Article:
It is ironical that Bera became an officer in the Food and Supplies Department of the state government after he qualified in the state civil service exams in 1978. He says, “I was supposed to look after the public distribution system.” Before his retirement, five years ago, he had risen through the ranks and become director of the department.

The experience of his growing-up years in a backward village amidst abject poverty imbues Bera’s literary creations. He says, “Unlike most upper caste writers in Bengali, my stories are mostly based on my lived experiences, pain and suffering.” To illustrate his point, he talks about Advaita Mallabarman’s Titas Ekti Nadir Naam in which the writer explores the life of fishermen on the banks of the Titas as an insider. In comparison, I point out that Manik Bandyopadhyay’s portrayal of boatmen in Padma Nadir Majhi misses some of the finer nuances, as the writer never lived with them. Bera thinks highly of Bibhutibhushan Bandyopadhyay and Tarashankar Bandyopadhyay. “Bibhuti babu’s Aranyak is a pioneering novel with a very feeling narrative about non-Aryans or tribals. Tarashankar’s Hansuli Baank or Kobi depicts subaltern characters with accuracy,” he says. Both are works of empathy sprung off first-hand experiences.

Subarnarenu Subarnarekha is not an autobiography but the central character is called Nalin — or Lalin, as pronounced by the unlettered villagers. Says Bera, “You’ll find bits and pieces of childhood and scores of people in the novel. But I have let my imagination wander in the folk elements and myths of the village.”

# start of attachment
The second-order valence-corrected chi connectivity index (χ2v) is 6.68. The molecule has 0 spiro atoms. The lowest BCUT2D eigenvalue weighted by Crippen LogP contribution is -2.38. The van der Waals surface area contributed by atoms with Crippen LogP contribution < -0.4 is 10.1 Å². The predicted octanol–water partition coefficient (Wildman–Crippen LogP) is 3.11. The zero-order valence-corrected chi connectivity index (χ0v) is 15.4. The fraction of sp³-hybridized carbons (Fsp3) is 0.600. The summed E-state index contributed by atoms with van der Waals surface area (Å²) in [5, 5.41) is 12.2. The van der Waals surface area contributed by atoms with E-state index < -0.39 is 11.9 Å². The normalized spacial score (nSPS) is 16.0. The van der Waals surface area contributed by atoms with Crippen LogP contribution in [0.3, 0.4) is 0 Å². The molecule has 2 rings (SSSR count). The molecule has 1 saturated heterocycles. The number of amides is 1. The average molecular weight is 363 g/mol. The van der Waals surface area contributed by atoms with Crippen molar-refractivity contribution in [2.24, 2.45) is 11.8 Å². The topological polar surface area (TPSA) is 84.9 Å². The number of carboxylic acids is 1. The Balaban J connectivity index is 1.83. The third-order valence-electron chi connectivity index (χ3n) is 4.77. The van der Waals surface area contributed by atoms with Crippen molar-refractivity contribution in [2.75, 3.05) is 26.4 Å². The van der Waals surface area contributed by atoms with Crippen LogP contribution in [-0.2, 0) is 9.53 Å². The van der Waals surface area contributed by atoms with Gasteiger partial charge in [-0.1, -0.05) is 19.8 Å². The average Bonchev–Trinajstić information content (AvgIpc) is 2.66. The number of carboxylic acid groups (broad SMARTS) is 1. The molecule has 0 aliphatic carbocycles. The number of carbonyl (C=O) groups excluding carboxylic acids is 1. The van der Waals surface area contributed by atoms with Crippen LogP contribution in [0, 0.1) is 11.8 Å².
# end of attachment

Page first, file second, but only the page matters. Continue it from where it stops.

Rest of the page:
This book opens up to the urban Indian a hitherto little-explored geography and its even less-explored people — how these people struggle to make ends meet, yet never lose the spirit or the sense of humour. The lyrical narrative brings to life the arid beauty of the Chhotanagpur plateau and its ancient character. The personnas speak in a strange haturey or pidgin tongue — a mix of Bengali, Odiya, Kurmali and Santhali. “I use this language in my stories or else you won’t get the look and feel of the place.” To make things easier for his readers, Bera has added a glossary in the latest edition of the book. Currently, Bera is busy penning the next two parts of the novel. He says, “It is not a small story. It needs to be a trilogy.”

Bera is indebted to his grandmother and father for his storytelling skills. He recalls how the former would regale her retinue of grandchildren with folk tales on dark nights. His father was a kathak thakur, a teller of tales who recited the Ramayana, the Mahabharata and the Srimad Bhagwat in the village temple. Says Bera, “He actually sang those hymns. I still remember how I woke up on winter mornings swaddled in a kantha and hear him sing — Hey Gobindo harey… kripa koro.”

Bera starts to sing the song himself as he narrates his life’s story. The lyrics nudge him down memory lane, at which point tears start to roll down his cheeks. He says, “My father used to keep the pages of the scripture wrapped in a red cloth.” The red cloth revealed its treasures to Bera when he was a boy of 10. He reminisces, “A newly married cousin secretly got Vatsayana’s Kamasutra from the weekly market. We children devoured it voraciously and the punthi was passed around the village surreptitiously.” The curious boy turned out to be a brilliant student.